• Wednesday’s FOMC meeting is expected to trigger market turbulence.
  • One analyst sees Bitcoin plunging should the Fed signal hawkishness.
  • Traders in options markets are betting on wild swings in the S&P 500.

Bitcoin has tumbled below the $60,000 mark, but Federal Reserve-driven jitters could push it as low as $53,000.

The Federal Open Market Committee is set to convene for its third meeting this year on Wednesday, where Chair Jerome Powell is largely expected to announce no change to the Fed’s funds rate.

Though market turbulence potentially awaits. A hawkish stance may “intensify” a sell-off of riskier assets like cryptocurrencies, Ruslan Lienkha, chief of markets at fintech platform YouHodler, told DL News.

Equity options traders agree. Traders are bracing for volatility in the S&P 500 Index — expecting that the equities benchmark will move 0.95% on Wednesday, Bloomberg reported, citing Citigroup data.

Citi found that such a move for the index would be the biggest Fed-day swing since May of 2023.

The warning comes amidst stubborn inflation, and growing geopolitical tensions, which tend to zap investors’ appetite for risk-on assets.

For Bitcoin, the drop to $57,500 marks a shift in investor sentiment after spot Bitcoin exchange-traded funds, and the pre-halving buzz drove the cryptocurrency to a record $73,700 in March.

Federal Reserve meeting

Jonathan de Wet, chief investment officer at digital asset trading firm Zerocap, told DL News that he expects Bitcoin to fall as low as $53,000 should Powell’s comments prove hawkish.

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The question is how long the Fed will keep rates at current levels.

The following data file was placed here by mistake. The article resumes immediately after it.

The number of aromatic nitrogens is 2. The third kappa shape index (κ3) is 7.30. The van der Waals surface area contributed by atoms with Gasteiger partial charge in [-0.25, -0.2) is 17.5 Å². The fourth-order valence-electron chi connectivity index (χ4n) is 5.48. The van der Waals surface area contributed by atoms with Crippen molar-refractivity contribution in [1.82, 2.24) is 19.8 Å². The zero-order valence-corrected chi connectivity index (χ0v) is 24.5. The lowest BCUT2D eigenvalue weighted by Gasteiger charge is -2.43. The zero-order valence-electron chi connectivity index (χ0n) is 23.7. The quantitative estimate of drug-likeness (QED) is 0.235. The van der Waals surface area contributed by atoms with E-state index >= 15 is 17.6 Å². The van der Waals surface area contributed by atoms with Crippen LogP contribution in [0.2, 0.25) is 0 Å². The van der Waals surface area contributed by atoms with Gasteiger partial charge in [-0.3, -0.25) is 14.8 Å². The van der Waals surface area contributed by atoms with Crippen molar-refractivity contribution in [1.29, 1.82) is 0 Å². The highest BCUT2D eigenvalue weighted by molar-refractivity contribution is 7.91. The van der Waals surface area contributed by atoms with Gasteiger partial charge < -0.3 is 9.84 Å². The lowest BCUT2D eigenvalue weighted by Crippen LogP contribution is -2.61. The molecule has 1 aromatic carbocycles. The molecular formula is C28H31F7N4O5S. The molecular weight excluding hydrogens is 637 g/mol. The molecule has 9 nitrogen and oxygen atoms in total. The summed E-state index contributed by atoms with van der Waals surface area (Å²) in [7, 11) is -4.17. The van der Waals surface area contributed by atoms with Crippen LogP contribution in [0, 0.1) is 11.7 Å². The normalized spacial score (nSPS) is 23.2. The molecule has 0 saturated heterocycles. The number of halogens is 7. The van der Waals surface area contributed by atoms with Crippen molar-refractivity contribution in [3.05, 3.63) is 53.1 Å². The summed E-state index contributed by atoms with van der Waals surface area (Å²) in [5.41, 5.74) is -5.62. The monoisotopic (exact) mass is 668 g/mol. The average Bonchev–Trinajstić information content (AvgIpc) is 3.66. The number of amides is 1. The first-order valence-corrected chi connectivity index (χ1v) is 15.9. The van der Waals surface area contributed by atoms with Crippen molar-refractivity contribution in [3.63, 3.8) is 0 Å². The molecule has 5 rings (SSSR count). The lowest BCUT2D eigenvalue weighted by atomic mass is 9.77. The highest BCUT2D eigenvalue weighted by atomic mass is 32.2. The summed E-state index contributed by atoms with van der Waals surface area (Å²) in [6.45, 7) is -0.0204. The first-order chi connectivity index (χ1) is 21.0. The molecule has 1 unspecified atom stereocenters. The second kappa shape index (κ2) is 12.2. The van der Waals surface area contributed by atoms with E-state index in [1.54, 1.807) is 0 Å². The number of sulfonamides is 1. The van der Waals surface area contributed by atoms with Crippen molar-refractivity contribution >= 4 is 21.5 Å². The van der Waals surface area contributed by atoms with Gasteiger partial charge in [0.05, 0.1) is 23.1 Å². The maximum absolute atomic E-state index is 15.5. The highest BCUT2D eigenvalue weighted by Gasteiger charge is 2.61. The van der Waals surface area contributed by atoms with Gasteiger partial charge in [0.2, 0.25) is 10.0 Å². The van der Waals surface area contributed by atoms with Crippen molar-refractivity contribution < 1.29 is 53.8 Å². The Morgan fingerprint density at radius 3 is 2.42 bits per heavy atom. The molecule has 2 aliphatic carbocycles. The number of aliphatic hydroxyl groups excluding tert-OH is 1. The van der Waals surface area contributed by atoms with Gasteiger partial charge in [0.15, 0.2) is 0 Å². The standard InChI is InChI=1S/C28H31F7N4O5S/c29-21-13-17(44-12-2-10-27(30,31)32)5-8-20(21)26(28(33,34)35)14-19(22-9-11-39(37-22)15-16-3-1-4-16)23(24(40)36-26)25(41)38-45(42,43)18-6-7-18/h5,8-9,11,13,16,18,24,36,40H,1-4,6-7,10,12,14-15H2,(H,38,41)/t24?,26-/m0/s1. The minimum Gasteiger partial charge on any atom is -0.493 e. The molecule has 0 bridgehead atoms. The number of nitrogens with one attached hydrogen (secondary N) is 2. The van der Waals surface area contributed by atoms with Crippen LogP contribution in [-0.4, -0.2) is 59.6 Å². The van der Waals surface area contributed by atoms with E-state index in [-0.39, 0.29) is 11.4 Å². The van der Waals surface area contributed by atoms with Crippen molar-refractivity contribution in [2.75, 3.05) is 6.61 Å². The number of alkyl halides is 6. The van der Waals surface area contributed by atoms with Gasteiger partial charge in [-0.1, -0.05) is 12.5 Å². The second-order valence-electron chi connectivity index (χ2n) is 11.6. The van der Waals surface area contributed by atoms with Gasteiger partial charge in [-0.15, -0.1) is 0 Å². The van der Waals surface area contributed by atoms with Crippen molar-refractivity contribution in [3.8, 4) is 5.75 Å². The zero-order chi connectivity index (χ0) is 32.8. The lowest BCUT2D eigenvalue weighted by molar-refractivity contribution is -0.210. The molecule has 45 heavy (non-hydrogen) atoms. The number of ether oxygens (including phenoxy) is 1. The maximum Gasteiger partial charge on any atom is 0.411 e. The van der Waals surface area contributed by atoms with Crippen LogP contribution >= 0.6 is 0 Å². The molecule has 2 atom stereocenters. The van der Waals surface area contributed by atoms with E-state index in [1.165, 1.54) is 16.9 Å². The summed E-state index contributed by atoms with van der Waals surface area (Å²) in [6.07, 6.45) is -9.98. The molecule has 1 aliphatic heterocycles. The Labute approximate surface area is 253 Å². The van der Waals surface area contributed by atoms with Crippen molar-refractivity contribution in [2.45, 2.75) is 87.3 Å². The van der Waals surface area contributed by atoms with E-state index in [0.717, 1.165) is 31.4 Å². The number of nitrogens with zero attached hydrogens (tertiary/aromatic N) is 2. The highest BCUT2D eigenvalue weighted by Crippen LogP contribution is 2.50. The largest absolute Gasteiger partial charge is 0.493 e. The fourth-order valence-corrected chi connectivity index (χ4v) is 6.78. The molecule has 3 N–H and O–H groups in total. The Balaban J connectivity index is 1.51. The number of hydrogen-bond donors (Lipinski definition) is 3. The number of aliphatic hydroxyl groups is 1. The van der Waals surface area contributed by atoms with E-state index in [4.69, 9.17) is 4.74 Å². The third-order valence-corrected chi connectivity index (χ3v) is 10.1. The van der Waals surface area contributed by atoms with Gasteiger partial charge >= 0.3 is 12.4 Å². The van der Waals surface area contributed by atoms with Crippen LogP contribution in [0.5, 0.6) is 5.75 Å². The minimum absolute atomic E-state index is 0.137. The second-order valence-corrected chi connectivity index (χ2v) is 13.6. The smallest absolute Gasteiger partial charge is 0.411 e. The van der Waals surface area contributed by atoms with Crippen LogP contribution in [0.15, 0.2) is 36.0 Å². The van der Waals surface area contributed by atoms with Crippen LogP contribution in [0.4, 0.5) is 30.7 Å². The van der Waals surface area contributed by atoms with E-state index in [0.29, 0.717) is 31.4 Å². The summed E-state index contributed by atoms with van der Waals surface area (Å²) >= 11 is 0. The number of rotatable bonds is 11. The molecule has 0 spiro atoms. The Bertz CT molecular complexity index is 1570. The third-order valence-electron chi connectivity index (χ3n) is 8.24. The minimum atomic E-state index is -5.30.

CME’s FedWatch Tool shows that options traders are currently pricing a no rate change at 5.25% to 5.5%.

Two months ago, markets expected the first rate cut to occur in June. Now, those chances are quickly evaporating as inflation has remained between 3% and 4% for nearly a year.

The central bank’s desired inflation target range is around 2% and 3%, which could see interest rates persist higher for longer, at least until the end of the year.

On Friday, the Commerce Department posted results for the personal consumption expenditures price index in March, which excludes food and energy prices.

The index increased 2.8% from a year ago and 0.3% from the month prior, a sign that stubborn price growth has persisted despite aggressive rate hikes believed to curtail rising costs.

With inflation remaining “sticky” ahead of the presidential election in November, the economic climate is “tricky” to navigate, Pratik Kala, senior digital asset investment analyst at crypto fund manager DigitalX, told DL News.

Sebastian Sinclair is a markets correspondent for DL News. Have a tip? Contact Seb at sebastian@dlnews.com.

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